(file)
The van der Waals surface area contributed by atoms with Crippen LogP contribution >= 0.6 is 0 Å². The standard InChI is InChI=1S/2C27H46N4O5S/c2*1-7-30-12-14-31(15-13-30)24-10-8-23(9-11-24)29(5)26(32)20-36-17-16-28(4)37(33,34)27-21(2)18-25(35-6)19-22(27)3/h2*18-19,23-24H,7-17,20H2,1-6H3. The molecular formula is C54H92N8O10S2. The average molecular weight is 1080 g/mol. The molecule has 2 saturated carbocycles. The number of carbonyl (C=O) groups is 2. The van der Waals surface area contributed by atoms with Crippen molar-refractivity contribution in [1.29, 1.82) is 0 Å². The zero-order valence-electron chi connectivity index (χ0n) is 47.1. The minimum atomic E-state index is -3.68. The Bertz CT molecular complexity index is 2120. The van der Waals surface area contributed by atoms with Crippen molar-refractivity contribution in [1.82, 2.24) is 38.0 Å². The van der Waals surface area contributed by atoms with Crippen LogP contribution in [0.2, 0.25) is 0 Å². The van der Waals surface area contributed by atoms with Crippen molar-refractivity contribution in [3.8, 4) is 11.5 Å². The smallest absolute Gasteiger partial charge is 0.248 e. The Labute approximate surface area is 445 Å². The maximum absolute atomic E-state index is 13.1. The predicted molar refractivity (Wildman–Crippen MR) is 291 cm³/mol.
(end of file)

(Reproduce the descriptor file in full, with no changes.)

The van der Waals surface area contributed by atoms with Crippen LogP contribution >= 0.6 is 0 Å². The standard InChI is InChI=1S/2C27H46N4O5S/c2*1-7-30-12-14-31(15-13-30)24-10-8-23(9-11-24)29(5)26(32)20-36-17-16-28(4)37(33,34)27-21(2)18-25(35-6)19-22(27)3/h2*18-19,23-24H,7-17,20H2,1-6H3. The molecular formula is C54H92N8O10S2. The average molecular weight is 1080 g/mol. The molecule has 2 saturated carbocycles. The number of carbonyl (C=O) groups is 2. The van der Waals surface area contributed by atoms with Crippen molar-refractivity contribution in [1.29, 1.82) is 0 Å². The zero-order valence-electron chi connectivity index (χ0n) is 47.1. The minimum atomic E-state index is -3.68. The Bertz CT molecular complexity index is 2120. The van der Waals surface area contributed by atoms with Crippen molar-refractivity contribution in [1.82, 2.24) is 38.0 Å². The van der Waals surface area contributed by atoms with Crippen LogP contribution in [0.2, 0.25) is 0 Å². The van der Waals surface area contributed by atoms with Crippen molar-refractivity contribution in [3.8, 4) is 11.5 Å². The smallest absolute Gasteiger partial charge is 0.248 e. The Labute approximate surface area is 445 Å². The maximum absolute atomic E-state index is 13.1. The predicted molar refractivity (Wildman–Crippen MR) is 291 cm³/mol.